Castel Sant’Angelo Facts & History
Located in Lungotevere Castello, 50 within the Vatican City Area, Castel Sant’Angelo was also known as the Mauseoleum of Hadrian. The construction dates back to the ancient Rome and precisely to 123 AD, when Hadrian had this impressive tomb built for himself and his family. Today Castel Sant’Angelo is a State Museum in Rome that features six layers that includes the burial chamber, the papal apartments and the beautiful terrace. But before becoming a museum Castel Sant’Angelo was also a fortress used by popes in case of danger.
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The Mausoleum of Hadrian
The ancient mausoleum featured a squared base with white marble decorations. A frieze showed inscriptions of the names of the emperor buried inside. On top of the structure there was a mound of earth planted with trees, surrounded by marble statues and topped by a bronze quadriga, a chariot drawn by four horses and led by Hadrian. Tall walls surrounded the mausoleum and featured a large bronze gate decorated with peacocks. Two of them can still be seen in Pine Courtyard in the Vatican Museum.
The Mausoleum housed the ashes of Hadrian and his wife, Vibia Sabina, and their successors up to Caracalla. By 403 A.D the building had already lost its original purpose and was turned into a fortress. The current name of Castel Sant’Angelo originated only later, in 590, when Pope Gregory I organized a solemn procession with the population of Rome to stop a terrible plague that had infested the city. According to legend, when the procession approached Hadrian’s Mausoleum, the Pope had a vision of the Archangel Michael with his sword. Following the miraculous event, the plague actually ended. Ever since the people of Rome started calling the mausoleum with the name “Castel Sant’Angelo” (literally translated “Saint Angel Castle”)!
To commemorate the apparition of the Angel, in the 13th century a statue of the angel was put on top of the monument.
|Credits: image by @waldomiguez
Castel Sant’Angelo was slowly turned into a fortress and in 1277 it was acquired by the papacy. Indeed, it was Pope Nicholas III (1216-1280) who belonged to the Orsini family to decide to partially move the Apostolic See to Castel Sant’Angelo due to the proximity with the Vatican Palace and St. Peter’s Basilica.
In order to grant a higher level of security of the Vatican Palace, the Pope also built the famous Passetto di Borgo, a secret corridor above the street level that connects Castel Sant’Angelo with the Vatican. From this time on, the history of Castel Sant’Angelo will be strictly connected to the destiny of the popes.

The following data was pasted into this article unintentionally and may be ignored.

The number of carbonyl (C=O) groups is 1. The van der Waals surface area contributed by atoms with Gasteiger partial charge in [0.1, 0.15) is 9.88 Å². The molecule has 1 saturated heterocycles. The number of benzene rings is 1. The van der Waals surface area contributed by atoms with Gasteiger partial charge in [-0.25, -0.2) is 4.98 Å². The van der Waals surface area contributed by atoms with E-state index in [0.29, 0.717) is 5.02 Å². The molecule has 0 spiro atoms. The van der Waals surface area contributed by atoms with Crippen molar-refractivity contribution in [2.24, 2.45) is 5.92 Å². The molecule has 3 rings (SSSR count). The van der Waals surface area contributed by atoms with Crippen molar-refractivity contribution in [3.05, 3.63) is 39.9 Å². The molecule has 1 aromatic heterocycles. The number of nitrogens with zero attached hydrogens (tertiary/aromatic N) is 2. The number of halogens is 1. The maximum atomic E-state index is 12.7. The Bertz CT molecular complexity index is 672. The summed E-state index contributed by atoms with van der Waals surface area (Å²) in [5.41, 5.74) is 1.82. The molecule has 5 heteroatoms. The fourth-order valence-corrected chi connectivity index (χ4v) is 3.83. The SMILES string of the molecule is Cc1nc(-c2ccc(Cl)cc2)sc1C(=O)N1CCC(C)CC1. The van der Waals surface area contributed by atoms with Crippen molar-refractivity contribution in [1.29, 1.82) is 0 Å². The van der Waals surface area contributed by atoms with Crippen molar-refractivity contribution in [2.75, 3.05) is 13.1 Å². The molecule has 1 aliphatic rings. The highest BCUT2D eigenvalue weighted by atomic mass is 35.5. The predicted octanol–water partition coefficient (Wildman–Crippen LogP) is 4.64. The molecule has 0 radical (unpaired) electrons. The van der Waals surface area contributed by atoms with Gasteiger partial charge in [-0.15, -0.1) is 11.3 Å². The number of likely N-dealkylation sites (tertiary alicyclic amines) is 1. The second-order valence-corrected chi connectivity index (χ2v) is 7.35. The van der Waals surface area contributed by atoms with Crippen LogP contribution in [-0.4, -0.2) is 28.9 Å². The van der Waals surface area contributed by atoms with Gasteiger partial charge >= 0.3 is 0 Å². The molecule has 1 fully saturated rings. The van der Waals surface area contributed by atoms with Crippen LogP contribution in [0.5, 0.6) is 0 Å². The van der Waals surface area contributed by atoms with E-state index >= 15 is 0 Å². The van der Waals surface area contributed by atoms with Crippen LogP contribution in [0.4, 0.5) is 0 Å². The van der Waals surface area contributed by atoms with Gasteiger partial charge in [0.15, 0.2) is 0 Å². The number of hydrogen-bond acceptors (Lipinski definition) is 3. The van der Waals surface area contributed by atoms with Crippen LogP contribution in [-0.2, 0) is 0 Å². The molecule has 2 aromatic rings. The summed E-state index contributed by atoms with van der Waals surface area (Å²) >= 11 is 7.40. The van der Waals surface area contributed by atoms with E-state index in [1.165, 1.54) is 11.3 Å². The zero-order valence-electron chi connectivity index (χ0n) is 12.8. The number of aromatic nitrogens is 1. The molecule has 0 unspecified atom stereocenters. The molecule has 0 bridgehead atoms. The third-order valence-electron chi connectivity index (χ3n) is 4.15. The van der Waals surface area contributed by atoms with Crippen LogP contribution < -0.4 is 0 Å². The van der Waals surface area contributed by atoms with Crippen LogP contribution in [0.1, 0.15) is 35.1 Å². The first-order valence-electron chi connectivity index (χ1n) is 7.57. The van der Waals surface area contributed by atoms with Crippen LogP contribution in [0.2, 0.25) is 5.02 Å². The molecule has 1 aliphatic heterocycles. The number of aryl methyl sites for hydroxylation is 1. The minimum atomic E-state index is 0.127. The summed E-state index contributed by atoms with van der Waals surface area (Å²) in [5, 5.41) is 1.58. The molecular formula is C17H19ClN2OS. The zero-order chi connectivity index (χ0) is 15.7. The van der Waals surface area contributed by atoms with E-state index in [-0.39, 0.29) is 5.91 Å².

Thanks to its imposing, fortified structure, popes used the castle as a refuge in times of danger, to house the Vatican Archive and Treasure, but also as a courthouse and a prison!
A Sumptuous Palace
During the following four centuries Castel Sant’Angelo underwent several transformations.
Pope Alexander VI, who loved to stay in the castle, turned it into a sumptuous palace with gardens and fountains. A new stunning apartment was built and decorated by Pinturicchio. Chronicles of the time tell us about banquets and parties that took place in the castle.
Located at the fourth level of Castel Sant’Angelo, the papal apartments can be visited and accessed to from the Angel Courtyard. At the fifth level you can admire the most luxurious and best preserved rooms designed under Pope Paul III in 1542. Renovation works were carried out by some of the most important and brilliant artists from the Renaissance.
At the six level stands the Library and the Treasure room. The view you can get from the top of the fortress is certainly of the the highlight of the visit to Castel Sant’Angelo.
The Prisons of Castel Sant’Angelo
Several floors under the apartments there are the ancient prisons where enemies were kept and tortured.
Trials took place in the Hall of Justice, while executions occurred outside the Castle. Many historical figures were kept inside these prisons, such as the philosopher Giordano Bruno. The Statue of Giordano Bruno still stands in Piazza Campo De Fiori to commemorate the event.
One of the saddest chapter of the history of Castel Sant’Angelo concerns the figure of Beatrice Cenci, a noblewoman sentenced to death for having killed her abusive father. The balcony of Beatrice Cenci Palace is one of the main highlights of Rome Jewish Ghetto. Her remains were buried in the Church of San Pietro in Montorio on the Gianicolo Hill. However, in 1789 her shrine was desecrated by French soldiers who destroyed the marble slabs of the church. This episode was recalled by the painter Vincenzo Camuccini who witnessed the event.